Archibald, the gray gelding foaled in 1975, also by Handel, was considered by some to be Abiza’s most athletic foal. A consistent winner in the open jumper division, “Archie” was switched from the stadium ring to combined training in 1984. In 1985, he placed 12th at Lexington, Kentucky, Intermediate Three Day Event, and 2nd at the Intermediate Three Day Event at Bromont, Quebec, under Sue McTavish.
Anton, foaled in 1978, by Tannenberg, enjoyed a successful career as a Three Day event horse, placing third at the 1987 Canadian Intermediate Three Day Event Championships at Checkmate, Ontario. He placed second at Checkmate CCI** in 1991, and qualified for the 1992 Olympic Games in Barcelona.
Astor, foaled 1979, by Merkur, from the perspective of conformation undoubtedly Abiza’s best and among the best seen at the American Trakehner Association’s annual stallion approval, slipped on ice and had to be put down as a three year old.
Adrian, foaled in 1980, by Merkur, is the last foal from Abiza. He competed for national honours in the U.S. at Third Level Dressage, and was a consistent winner in the Open Jumoper divisions, under Chris Kappler.
Abiza has also given us several top quality mares as well. Those 3 fillies born in Germany have also had an impact on our breeding program. The oldest filly, Andacht, was born in 1966. She, in turn, produced Abendstille, from whom Abendmarchen is descended. The second filly, Absage, foaled in 1967 was purchased from Germany, after we had seen the foals being produced by Abiza in Canada. Absage produced a number of foals, and is still with us today, although her reproductive career has ended.The mare Abbahannah, is a daughter of Absage. Another Abiza daughter, Alouette, is still giving us top quality horses today. Her offspring include the ATA and CSHA approved breeding stallion Apache, as well as the mares Aloha and Ada.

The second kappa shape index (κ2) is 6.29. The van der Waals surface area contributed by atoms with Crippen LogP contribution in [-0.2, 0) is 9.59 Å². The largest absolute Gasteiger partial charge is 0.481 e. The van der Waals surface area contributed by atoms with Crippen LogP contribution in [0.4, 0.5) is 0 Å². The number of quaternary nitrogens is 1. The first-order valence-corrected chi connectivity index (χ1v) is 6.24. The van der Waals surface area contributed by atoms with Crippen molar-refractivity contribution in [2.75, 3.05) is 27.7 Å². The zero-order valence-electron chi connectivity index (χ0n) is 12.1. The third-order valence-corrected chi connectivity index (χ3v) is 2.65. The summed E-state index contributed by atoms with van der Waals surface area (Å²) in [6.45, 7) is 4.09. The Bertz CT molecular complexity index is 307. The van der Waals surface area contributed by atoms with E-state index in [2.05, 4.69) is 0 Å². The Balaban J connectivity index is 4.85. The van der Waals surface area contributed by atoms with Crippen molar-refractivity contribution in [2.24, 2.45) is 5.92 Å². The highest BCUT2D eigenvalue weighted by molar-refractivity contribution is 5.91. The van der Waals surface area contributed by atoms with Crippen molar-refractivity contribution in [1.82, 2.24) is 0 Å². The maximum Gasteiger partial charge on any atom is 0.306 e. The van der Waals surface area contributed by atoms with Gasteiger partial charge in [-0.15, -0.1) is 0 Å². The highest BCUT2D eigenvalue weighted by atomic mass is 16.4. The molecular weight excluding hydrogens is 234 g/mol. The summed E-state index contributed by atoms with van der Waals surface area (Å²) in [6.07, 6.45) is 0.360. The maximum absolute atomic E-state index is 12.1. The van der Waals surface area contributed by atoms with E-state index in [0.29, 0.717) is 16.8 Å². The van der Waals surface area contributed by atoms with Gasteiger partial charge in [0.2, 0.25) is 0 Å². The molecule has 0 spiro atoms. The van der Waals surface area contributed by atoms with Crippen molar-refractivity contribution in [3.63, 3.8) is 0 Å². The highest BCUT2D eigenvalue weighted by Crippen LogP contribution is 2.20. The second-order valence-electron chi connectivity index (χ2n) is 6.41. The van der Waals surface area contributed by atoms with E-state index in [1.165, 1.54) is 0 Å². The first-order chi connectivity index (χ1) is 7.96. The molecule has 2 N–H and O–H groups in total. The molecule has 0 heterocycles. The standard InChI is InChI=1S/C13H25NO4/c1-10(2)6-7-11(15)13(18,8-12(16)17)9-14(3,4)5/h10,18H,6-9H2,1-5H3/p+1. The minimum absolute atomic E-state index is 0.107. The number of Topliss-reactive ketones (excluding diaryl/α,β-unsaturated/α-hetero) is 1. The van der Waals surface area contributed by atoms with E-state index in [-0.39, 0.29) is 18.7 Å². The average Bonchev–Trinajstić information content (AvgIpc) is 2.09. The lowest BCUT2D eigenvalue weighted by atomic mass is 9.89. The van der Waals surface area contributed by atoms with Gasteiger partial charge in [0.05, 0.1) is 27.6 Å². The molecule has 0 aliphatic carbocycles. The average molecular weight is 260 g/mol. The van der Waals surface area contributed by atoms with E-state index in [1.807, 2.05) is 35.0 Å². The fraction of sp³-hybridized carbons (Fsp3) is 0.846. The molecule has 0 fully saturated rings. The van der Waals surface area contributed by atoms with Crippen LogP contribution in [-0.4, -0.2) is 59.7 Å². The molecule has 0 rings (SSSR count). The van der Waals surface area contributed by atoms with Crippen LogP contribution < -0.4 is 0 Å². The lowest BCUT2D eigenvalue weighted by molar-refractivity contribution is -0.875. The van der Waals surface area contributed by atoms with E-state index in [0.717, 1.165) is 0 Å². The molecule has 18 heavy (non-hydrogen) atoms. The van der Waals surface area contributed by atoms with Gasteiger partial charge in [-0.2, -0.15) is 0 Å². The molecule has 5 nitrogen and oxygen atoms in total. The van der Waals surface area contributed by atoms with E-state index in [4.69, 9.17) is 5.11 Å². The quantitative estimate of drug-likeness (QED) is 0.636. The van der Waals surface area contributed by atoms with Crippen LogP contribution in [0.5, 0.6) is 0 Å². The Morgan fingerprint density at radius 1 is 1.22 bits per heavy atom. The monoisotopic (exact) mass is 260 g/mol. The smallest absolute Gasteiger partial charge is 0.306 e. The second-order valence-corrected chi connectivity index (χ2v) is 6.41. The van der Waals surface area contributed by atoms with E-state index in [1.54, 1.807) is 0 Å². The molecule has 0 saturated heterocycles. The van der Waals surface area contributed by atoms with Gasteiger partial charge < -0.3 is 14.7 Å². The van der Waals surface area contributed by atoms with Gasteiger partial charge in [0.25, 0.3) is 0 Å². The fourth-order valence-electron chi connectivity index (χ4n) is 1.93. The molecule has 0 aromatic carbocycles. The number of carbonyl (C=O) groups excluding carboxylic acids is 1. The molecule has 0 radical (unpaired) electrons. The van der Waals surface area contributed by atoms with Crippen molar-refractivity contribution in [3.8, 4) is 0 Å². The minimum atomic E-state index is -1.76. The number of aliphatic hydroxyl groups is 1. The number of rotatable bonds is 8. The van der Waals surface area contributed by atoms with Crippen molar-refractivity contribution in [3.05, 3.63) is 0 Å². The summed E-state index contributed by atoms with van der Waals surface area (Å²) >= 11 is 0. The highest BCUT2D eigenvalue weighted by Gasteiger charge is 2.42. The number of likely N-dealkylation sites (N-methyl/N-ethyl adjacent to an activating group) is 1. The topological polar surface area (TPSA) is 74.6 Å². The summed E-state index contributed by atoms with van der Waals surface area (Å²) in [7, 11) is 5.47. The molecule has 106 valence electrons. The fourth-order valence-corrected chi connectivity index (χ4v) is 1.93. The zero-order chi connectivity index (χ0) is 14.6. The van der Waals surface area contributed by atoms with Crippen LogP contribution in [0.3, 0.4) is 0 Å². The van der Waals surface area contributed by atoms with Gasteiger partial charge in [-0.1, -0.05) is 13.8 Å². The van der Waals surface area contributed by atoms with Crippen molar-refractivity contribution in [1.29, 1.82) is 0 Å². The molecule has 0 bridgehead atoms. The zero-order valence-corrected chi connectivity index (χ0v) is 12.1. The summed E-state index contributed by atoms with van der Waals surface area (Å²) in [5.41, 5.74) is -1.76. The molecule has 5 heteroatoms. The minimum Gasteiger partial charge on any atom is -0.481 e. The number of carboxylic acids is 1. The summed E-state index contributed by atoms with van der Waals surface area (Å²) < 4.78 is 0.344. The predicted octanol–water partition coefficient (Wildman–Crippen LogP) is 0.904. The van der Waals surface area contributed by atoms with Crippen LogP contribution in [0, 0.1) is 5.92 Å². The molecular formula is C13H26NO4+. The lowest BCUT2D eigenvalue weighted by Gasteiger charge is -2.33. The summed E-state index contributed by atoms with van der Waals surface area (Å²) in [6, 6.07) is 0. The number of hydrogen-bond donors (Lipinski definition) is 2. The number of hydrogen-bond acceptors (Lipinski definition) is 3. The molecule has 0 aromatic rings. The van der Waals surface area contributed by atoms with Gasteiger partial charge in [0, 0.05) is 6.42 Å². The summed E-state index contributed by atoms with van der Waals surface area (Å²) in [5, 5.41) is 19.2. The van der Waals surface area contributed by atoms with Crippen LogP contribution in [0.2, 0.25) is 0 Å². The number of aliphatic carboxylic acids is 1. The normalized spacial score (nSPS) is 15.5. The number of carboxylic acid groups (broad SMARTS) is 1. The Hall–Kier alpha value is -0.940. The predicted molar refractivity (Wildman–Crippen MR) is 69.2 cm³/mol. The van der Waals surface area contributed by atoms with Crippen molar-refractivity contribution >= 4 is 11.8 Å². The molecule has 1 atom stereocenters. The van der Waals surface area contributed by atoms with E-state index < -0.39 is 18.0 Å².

What was it about Abiza that made her so special? What made her such an outstanding producer? More important, what lessons can be learned from her by those who would like to acquire a similar animal, if such were available?
With get by five different stallions, Abiza has shown evidence of a genetic dominance which certainly places her in a very small group of elite mares that are capable of producing outstanding performers, regardless of the stallion to whom they are mated. As a three year old, her measurements were 15.3 hands, 75″ girth, and 7 3/4″ cannon bone. Abiza continued to develop, to the point where her measurements were 16 hands, 78 1/2″, and 8″. Her evaluation marks for type, conformation, gaits/impulsion, and overall impression were given on a scale of 0-6, and indicate the assessor’s opinion of these traits. Abiza’s scores were 2,2,2/2,2. All these marks indicate good scores, where a score of 0 is considered excellent. When first seen, she was an attractive horse, with a rather heavy coat, large intelligent eyes, and a very compact frame with a deep barrel and square , solid hindquarter. Her neck was perhaps shorter than ideal, and her pastern could have been longer, but she stood squarely on four very good legs. She was a very feminine mare, but perhaps less elegant than some. Undoubtedly, there were, and are, prettier mares, but the best are not always the prettiest. She had an outstanding temperament, was an easy keeper, and invariably delivered her foals without assistance. She was a very fertile mare, and was a good milk producer.
Through her sire, Maharadscha, she is a paternal half-sister to the outstanding West German breeding stallion Flaneur, who has sired at least 15 approved breeding stallions. Stallions frequently gain early recognition through their sons, but the outstanding ones make their mark through their daughters, at least as far as breeding stock is concerned. Abiza was unquestionably one of those rare ones…..a super mare.
Abiza – a mare the likes of which few of us are privileged to know once in a lifetime, and most unlikely to see ever again!